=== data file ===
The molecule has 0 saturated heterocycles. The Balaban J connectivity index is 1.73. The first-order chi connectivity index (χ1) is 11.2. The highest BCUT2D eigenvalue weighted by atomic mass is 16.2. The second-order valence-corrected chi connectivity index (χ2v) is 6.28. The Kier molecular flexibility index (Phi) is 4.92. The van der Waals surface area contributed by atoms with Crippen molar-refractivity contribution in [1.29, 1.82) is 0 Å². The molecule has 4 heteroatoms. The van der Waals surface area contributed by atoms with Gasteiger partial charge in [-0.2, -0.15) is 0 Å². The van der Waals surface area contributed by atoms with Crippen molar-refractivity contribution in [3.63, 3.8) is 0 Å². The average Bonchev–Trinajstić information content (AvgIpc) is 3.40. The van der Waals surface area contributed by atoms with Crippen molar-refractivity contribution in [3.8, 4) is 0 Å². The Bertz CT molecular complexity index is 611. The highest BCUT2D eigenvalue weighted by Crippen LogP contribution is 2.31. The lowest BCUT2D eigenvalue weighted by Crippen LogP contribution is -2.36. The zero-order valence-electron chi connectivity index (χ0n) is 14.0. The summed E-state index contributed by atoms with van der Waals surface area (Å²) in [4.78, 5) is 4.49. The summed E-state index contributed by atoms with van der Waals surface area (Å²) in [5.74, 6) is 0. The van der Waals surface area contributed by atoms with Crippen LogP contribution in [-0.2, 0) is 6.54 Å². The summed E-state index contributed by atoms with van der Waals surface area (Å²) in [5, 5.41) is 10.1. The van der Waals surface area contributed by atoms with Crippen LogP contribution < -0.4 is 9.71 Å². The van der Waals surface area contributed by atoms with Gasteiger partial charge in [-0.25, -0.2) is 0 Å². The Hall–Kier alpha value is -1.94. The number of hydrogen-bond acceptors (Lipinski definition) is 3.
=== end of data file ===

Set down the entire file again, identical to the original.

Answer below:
The molecule has 0 saturated heterocycles. The Balaban J connectivity index is 1.73. The first-order chi connectivity index (χ1) is 11.2. The highest BCUT2D eigenvalue weighted by atomic mass is 16.2. The second-order valence-corrected chi connectivity index (χ2v) is 6.28. The Kier molecular flexibility index (Phi) is 4.92. The van der Waals surface area contributed by atoms with Crippen molar-refractivity contribution in [1.29, 1.82) is 0 Å². The molecule has 4 heteroatoms. The van der Waals surface area contributed by atoms with Gasteiger partial charge in [-0.2, -0.15) is 0 Å². The van der Waals surface area contributed by atoms with Crippen molar-refractivity contribution in [3.63, 3.8) is 0 Å². The average Bonchev–Trinajstić information content (AvgIpc) is 3.40. The van der Waals surface area contributed by atoms with Crippen molar-refractivity contribution in [3.8, 4) is 0 Å². The Bertz CT molecular complexity index is 611. The highest BCUT2D eigenvalue weighted by Crippen LogP contribution is 2.31. The lowest BCUT2D eigenvalue weighted by Crippen LogP contribution is -2.36. The zero-order valence-electron chi connectivity index (χ0n) is 14.0. The summed E-state index contributed by atoms with van der Waals surface area (Å²) in [4.78, 5) is 4.49. The summed E-state index contributed by atoms with van der Waals surface area (Å²) in [5.74, 6) is 0. The van der Waals surface area contributed by atoms with Crippen LogP contribution in [-0.2, 0) is 6.54 Å². The summed E-state index contributed by atoms with van der Waals surface area (Å²) in [5, 5.41) is 10.1. The van der Waals surface area contributed by atoms with Crippen LogP contribution < -0.4 is 9.71 Å². The van der Waals surface area contributed by atoms with Gasteiger partial charge in [-0.25, -0.2) is 0 Å². The Hall–Kier alpha value is -1.94. The number of hydrogen-bond acceptors (Lipinski definition) is 3.